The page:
Roger King, CreditSights (Reproduced with Permission) – Telephone #: +1 (203) 904-8365
- DoJ investigates the potential of noncompetitive behavior in the US airlines industry artificially raising fares.
- Data shows independent airline capacity initiatives, in fact over-expanding this summer and suffering declining yields.
- Capacity growth is limited along the east coast by airport constraints and overall by the geriatric air traffic control system.
- Current industry consolidation was DoJ-approved.
- Most likely resolution has incumbents giving up some slots in New York and Washington to low-cost carriers.
- Buy US airlines bonds and EETC tranches—the industry outlook is very positive.
Now back from August vacation, the Department of Justice can dig into Senator Blumenthal’s postulation of non-competitive behavior in the US airline artificially raising fares. As unofficial amicus curiae, here are some points for the DoJ to ponder: 1) unit revenues on multi-year decline; 2) real yields remain flat; 3) no direct evidence or behavioral patterns of collusion; 4) airport fees, TSA surcharges, and federal fees keep rising; 5) major airports are capacity constrained; 6) advance fare announcements and capacity outlooks are fundamental to reservation systems and financial analysis; 7) DoJ approved the current industry structure; and 8) DoJ does not understand airline industry fundamentals—the core issue. Most likely, incumbents will give up a few slots at controlled airports and this will be a blip. DoJ might slice a sliver off the expanding pie, but the US airline outlook is very bullish. Buy any senior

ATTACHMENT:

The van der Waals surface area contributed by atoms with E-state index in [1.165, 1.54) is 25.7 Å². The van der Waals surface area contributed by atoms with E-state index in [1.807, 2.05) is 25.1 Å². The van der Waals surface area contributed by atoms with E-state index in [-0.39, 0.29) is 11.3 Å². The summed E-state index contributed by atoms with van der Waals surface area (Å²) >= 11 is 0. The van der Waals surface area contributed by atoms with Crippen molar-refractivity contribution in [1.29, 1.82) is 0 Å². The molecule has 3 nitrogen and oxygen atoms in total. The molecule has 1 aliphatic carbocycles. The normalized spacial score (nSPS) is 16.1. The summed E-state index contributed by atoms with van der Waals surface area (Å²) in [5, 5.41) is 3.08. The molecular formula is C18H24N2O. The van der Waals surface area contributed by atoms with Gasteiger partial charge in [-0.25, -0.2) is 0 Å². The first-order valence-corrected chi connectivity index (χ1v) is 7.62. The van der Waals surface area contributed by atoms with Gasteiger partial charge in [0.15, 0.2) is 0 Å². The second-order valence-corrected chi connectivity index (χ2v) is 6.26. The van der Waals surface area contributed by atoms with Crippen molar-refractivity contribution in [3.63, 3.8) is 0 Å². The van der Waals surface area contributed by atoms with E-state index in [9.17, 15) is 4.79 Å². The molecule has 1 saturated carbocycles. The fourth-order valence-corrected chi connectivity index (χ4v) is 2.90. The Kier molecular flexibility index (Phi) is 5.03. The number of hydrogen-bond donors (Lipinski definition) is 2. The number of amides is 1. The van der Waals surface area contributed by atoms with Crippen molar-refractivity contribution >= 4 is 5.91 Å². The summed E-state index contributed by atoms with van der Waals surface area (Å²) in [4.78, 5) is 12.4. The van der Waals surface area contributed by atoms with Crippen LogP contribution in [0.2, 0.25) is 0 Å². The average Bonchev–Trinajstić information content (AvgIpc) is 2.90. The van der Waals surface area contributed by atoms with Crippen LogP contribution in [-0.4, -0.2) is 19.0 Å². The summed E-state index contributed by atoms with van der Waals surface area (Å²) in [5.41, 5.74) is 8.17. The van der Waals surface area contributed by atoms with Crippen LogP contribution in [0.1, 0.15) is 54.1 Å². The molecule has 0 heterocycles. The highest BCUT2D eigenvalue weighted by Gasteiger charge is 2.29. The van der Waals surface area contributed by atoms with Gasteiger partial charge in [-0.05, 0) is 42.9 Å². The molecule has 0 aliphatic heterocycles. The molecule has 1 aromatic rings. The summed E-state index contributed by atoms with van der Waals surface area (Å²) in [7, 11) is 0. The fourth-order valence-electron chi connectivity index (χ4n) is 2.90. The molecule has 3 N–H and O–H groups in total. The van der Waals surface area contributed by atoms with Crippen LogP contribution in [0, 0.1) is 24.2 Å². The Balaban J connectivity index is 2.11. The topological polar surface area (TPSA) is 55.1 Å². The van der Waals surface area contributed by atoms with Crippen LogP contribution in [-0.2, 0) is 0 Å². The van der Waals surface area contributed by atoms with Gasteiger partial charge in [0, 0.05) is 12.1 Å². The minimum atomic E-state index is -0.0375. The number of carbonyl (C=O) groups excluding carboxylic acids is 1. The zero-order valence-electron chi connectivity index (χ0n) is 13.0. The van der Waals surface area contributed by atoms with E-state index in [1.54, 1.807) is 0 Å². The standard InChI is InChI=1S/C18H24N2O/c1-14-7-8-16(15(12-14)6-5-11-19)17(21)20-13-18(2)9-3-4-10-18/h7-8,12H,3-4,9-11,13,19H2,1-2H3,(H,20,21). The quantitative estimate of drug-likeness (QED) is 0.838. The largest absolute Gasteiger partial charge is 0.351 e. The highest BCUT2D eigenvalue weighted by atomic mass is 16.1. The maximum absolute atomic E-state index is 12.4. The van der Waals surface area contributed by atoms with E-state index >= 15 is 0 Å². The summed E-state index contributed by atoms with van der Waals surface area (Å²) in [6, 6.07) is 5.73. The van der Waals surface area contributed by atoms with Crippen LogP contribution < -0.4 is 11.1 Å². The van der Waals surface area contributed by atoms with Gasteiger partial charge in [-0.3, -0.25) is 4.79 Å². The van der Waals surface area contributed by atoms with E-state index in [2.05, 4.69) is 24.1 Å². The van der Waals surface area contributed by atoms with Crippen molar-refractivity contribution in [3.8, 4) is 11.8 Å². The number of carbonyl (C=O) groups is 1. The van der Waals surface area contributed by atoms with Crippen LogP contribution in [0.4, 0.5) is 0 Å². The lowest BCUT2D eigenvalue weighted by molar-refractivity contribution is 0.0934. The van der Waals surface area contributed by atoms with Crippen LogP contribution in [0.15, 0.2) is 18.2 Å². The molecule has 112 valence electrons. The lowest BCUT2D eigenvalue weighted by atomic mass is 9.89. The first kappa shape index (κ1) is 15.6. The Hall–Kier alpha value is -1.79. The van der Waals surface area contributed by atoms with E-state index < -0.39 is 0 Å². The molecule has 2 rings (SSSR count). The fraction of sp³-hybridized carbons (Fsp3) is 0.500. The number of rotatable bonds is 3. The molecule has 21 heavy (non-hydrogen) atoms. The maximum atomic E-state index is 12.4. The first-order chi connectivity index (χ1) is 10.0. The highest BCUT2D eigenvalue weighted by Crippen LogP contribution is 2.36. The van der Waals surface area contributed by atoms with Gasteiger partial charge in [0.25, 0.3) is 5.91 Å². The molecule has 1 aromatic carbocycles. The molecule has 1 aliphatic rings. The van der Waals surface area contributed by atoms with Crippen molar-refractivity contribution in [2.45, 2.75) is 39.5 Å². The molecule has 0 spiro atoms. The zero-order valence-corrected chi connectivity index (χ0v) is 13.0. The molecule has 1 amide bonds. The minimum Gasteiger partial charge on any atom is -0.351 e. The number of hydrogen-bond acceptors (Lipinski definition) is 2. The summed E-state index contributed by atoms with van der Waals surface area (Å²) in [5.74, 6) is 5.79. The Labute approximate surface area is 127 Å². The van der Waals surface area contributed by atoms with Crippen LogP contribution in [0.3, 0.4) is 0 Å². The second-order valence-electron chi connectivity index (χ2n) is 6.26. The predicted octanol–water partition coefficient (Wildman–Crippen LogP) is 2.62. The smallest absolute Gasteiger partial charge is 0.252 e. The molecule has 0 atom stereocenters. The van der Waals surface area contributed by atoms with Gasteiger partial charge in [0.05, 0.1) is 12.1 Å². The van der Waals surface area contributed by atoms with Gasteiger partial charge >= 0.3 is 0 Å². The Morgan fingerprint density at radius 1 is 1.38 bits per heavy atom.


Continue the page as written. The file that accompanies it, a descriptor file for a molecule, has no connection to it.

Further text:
secured note offered, a scarce commodity (See Report: US Airlines: 2Q15 Review and Outlook).